Sushirrito expands into Palo Alto

Sushi and burritos join forces in varying degrees of deliciousness


Aiva Petriceks

A unique take on sushi, vegetarian dish Buddha’s Belly is a popular customer choice

Sushirrito, a restaurant that serves fusion sushi burritos, recently opened a new in downtown Palo Alto in order to cater to the heart of Silicon Valley. The popular chain has three restaurants in San Francisco and was started out of a need for a convenient and cheap alternative to sushi.

The new eatery is located between Chantal Guillon and Umami Burger at 448 University Ave., in a space previously occupied by Sabrosa Taqueria. Inside the restaurant is modest seating and a food bar where employees build your Sushirrito to order.

Sushirrito is the brainchild of Peter Yen, who teamed up with Ty Mahler to create the eclectic combinations of flavors for their Sushirritos. They opened their first store in San Francisco South of Market Street in 2011 and opened more stores soon after in the Financial District.

A Sushirrito is exactly what one might    expect. Its essentially a giant sushi roll, not wrapped in a tortilla, but in nori or seaweed. While they are not quite as large as the colossal Chipotle burritos, Sushirritos are still quite large and are just as satisfying. Sushirritos are inspired by Asian and Latin ingredients and each one has a long list of fillings to provide a variety of flavors and textures.

The store sells eight different Sushirritos, along with salads and nachos. Keeping with the burrito theme, Sushirritos are wrapped in paper to allow for a somewhat mess-free eating experience. A common problem while eating was dealing with the seaweed paper falling apart, causing the roll to lose its shape. As Sushirritos range from $9 to $13, here are some recommendations before you decide to take the leap. Sushirrito is open Monday through Saturday, from 11 a.m. to 3 p.m.

Geisha’s Kiss – $12

Rating: 3/5

Sushirrito’s most popular roll, Geisha’s Kiss is generously stuffed with Yellowfin Tuna sashimi. Inside the roll there is also Tamago, a Japanese layered omelet and Yuzu Tobiko, a fish roe flavored with citrus. Although these ingredients were somewhat muddled by the great amount of sesame white soy sauce that was put into the roll. The Namasu cucumbers gave the roll a nice sweet and sour component, while the Piquillo peppers gave it a little spice. However, the lotus chips stole the show in this sushirrito, lending a nice crunch to offset the textures of the other soft ingredients. The avocado and butter lettuce freshened up the entire roll, making it seem lighter than it really was. Overall, it was a nice roll, albeit somewhat complicated.

Buddha’s Belly – $9

Rating: 4/5

The Buddha’s Belly is a flavorful vegetarian Sushiritto for those seeking to avoid eating meat. The eggplant, one of the main components of the roll, paired well with the numerous other ingredients. It was slightly spicy, which was very noticeable while eating the roll. The portobello mushroom fries gave the roll a nice meaty bite, and more body, while the carrots and kale gave the roll a nice freshness and crunch, giving the roll a pleasant texture. This roll also had a very peculiar sauce, made from tofu and roasted garlic. However, this sauce worked well in combination with the other flavors, giving the entire roll a nice flavorful finish. The sauce also worked well together with the avocado to give the entire roll some much needed richness. This Sushirrito felt much lighter than the other rolls available, yet it was still very satisfying because of the mushrooms and eggplant.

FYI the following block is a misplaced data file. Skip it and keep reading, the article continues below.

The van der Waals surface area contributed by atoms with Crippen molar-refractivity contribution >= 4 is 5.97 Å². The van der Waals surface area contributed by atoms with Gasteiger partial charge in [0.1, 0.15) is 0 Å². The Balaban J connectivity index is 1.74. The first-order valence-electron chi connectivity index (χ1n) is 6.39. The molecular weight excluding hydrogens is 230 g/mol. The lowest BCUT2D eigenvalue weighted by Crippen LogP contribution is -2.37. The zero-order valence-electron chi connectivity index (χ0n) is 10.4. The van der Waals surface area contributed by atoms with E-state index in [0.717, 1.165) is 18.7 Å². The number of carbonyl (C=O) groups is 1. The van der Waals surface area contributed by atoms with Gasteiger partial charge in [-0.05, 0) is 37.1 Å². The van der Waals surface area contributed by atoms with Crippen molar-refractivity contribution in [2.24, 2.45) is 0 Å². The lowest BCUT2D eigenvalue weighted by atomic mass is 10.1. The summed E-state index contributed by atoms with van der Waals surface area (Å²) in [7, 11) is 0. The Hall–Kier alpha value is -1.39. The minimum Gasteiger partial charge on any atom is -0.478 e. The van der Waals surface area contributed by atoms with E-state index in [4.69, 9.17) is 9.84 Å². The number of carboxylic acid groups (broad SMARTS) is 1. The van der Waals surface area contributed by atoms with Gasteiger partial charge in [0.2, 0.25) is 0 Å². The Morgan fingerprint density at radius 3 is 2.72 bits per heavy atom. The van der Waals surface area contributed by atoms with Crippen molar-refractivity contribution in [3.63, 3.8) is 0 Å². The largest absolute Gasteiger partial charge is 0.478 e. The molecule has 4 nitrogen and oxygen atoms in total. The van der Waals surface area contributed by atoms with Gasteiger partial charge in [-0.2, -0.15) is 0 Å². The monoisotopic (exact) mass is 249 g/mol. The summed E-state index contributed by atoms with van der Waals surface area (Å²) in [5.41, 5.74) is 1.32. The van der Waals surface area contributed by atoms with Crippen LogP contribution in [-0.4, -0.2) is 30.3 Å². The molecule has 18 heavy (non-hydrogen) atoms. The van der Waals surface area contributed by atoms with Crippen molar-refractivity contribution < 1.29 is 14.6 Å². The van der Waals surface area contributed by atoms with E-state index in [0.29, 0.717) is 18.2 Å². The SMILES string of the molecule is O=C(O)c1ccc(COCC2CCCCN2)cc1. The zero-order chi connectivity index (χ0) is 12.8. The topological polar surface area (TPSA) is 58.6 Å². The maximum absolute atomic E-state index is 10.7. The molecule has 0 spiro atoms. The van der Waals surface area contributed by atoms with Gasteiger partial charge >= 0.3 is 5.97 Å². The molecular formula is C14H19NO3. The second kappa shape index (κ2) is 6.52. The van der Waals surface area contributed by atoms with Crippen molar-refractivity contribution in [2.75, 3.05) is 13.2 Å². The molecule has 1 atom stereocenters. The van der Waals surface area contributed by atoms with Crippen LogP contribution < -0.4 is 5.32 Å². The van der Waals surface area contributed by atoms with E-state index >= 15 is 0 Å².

Sumo Crunch – $10.50

Rating: 3/5

The Sumo Crunch is a good option if you are not a fan of raw fish. Inside the roll there are shrimp tempura, surimi crab, shaved cabbage, cucumber and avocado. The roll is rolled in red tempura flakes, giving the roll a bright red tone reminiscent of Flamin’ Hot Cheetos. The surimi crab, or imitation crab, was nothing special, but took up most of the roll. So, if you are not too keen on ambiguous ground seafood, choose a different roll.  However, the cabbage and cucumber gave the roll a nice crunch, while the avocado gave the roll a creamy finish. Once again, the sauce that was not particularly appealing. It was a Sriracha mayonnaise, and while the combination was not bad, it was unnecessary in the roll.

Porkivore – $9.50

Rating: 4.5/5

As the name implies, this roll is full of pork, for the carnivore. Inside this roll, there were nice big chunks of pork. The pork was not too fatty but not too lean and although the pork was slightly dry, it was nicely seasoned. Meanwhile, the mustard seed mayo that accompanied it gave the roll a mild kick but did not overpower the rest of the ingredients. There were also fresh ingredients in the form of shredded cabbage and shredded red radish. Once again, there was also avocado, which seems to appear in most of the rolls. However, there was also cilantro in the roll, which gave the roll a nice herbaceous finish.